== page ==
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Watch: 101 Pangolins Destined for Black Market Rescued from Fishing Boat

The seizure points to a changing tactic among wildlife smugglers.

More than a hundred pangolins have been rescued alive after an anti-smuggling raid on a fishing boat off the east coast of Sumatra on October 24.

Indonesian authorities arrested two men who were allegedly paid to transport the scaly mammals to Malaysia, according to a press release from the Indonesian Navy, which was tipped off by members of the community.

The seizure lays bare pangolin smugglers’ changing M.O. Whereas they used to rely on large freezer shipping containers that only major international ports could accommodate, smugglers are increasingly making smaller—but more regular—shipments of live pangolins through remote seaports, says Dwi Adhiasto, a wildlife trade expert at the Wildlife Conservation Society’s Indonesia office.

“After border protection by the Indonesian customs increased and more than 10 arrests with tons of frozen pangolins happened in the [major] seaports, the traffickers changed their modus,” he wrote in an email.

Pangolins are believed to the the world’s most trafficked mammal, with tens of thousands poached each year. About the size of a domestic cat, they’re often called “scaly anteaters” and may have been the inspiration behind the Pokémon Sandshrew. When threatened, pangolins curl up into a ball like an armadillo—good protection from predators, but it makes them easy prey for poachers.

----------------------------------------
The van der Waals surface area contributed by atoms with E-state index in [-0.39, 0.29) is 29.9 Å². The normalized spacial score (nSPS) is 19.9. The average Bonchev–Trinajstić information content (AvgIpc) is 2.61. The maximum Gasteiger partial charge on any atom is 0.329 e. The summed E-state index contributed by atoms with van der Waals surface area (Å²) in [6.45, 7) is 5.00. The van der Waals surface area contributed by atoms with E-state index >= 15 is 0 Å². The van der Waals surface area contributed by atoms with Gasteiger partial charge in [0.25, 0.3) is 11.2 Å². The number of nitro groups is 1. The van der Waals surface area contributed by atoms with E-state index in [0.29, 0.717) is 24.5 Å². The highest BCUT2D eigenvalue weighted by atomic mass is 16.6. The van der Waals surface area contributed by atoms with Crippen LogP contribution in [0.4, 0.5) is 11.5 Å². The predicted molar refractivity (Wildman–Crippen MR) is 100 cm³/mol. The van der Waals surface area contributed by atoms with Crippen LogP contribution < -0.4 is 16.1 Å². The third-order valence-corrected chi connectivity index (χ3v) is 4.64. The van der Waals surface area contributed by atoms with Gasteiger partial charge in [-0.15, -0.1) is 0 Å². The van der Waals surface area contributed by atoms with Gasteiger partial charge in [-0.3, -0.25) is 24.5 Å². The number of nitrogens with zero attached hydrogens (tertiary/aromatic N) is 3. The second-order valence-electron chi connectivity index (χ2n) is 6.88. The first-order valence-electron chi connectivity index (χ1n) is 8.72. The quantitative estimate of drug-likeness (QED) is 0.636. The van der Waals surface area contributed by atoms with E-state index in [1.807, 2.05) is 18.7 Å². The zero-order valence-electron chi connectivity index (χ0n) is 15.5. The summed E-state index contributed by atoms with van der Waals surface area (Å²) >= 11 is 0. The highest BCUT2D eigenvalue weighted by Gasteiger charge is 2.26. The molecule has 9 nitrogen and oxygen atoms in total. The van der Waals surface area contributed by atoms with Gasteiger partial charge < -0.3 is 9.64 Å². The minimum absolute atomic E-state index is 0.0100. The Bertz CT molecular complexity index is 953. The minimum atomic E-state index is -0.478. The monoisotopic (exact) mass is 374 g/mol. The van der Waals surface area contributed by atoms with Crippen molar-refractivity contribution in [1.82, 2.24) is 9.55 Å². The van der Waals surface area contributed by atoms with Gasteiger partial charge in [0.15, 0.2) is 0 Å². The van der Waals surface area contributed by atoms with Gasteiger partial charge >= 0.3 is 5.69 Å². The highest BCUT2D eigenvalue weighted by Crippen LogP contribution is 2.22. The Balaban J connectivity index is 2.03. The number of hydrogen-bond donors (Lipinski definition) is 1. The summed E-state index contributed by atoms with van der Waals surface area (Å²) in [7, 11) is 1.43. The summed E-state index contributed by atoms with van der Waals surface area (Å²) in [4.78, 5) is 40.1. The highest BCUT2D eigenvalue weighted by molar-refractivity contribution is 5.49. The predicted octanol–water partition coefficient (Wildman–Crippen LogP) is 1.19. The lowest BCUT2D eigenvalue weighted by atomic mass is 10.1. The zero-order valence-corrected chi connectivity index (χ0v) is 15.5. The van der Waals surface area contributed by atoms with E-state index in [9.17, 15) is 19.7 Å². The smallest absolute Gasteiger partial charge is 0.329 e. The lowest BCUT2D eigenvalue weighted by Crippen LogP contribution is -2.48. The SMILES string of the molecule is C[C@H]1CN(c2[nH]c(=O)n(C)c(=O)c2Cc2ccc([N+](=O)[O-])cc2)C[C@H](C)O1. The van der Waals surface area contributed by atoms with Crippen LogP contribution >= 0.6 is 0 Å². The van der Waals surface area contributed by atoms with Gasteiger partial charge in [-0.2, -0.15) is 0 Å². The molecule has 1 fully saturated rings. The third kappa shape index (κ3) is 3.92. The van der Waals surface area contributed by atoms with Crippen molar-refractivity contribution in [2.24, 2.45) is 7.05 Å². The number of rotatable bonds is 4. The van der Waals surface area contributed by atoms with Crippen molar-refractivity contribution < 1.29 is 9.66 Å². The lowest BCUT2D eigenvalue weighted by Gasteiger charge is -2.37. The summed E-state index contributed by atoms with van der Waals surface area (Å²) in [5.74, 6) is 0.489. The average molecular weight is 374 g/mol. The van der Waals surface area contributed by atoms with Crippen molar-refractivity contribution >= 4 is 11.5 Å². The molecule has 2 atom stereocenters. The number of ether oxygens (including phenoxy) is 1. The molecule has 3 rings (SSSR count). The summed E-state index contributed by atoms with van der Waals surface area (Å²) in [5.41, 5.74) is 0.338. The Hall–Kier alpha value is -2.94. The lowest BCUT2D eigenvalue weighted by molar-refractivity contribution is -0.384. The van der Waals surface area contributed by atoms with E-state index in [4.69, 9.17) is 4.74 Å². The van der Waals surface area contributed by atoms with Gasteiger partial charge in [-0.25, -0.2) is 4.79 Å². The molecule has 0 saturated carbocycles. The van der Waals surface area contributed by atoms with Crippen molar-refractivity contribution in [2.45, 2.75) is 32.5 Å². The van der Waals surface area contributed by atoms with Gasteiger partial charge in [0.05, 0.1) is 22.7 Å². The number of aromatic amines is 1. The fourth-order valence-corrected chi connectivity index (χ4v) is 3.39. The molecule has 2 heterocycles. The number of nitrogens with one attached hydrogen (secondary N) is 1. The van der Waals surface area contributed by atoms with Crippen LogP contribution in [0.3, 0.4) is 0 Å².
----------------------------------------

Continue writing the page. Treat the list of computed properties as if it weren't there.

A thriving black market for pangolins exists in Asia, especially Vietnam and China, where their meat is considered a delicacy, and their scales are sometimes used in traditional medicine, even though it has no scientifically proven curative value. There’s even a dish called pangolin fetus soup, believed to enhance a man’s virility. The scales of a single pangolin can have a street value of $2,700, according to some reports. (Read more: Pangolins just got some desperately needed help.)

It’s unknown exactly how many pangolins are left in the wild, but scientists have classified the four Asian species as endangered or critically endangered, meaning they face a very high risk of extinction. Africa’s four pangolin species, which aren’t endangered but are still considered vulnerable, are coming under increasing pressure as traffickers target them more often.

Four of the 101 pangolins seized from the fishing boat later died. A spokesman said the rest will be released into the nearest national park, according to AFP. Still, there’s no guarantee they won’t be captured again by poachers.

Indonesia has emerged as a popular transit country for the illegal wildlife trade, which is estimated to be worth several billion dollars a year, according to the United Nations. The illegal wildlife trade in Indonesia is typically conducted by local people who poach the animals and sell them to dealers and criminal syndicates to be smuggled out of the country.

The suspects arrested in this case face up to five years in jail and a fine of up to $7,300, more than half Indonesia’s per capita GDP.

Read more stories about wildlife crime and exploitation on National Geographic’s Wildlife Watch. Send tips, feedback, and story ideas to ngwildlife@natgeo.com.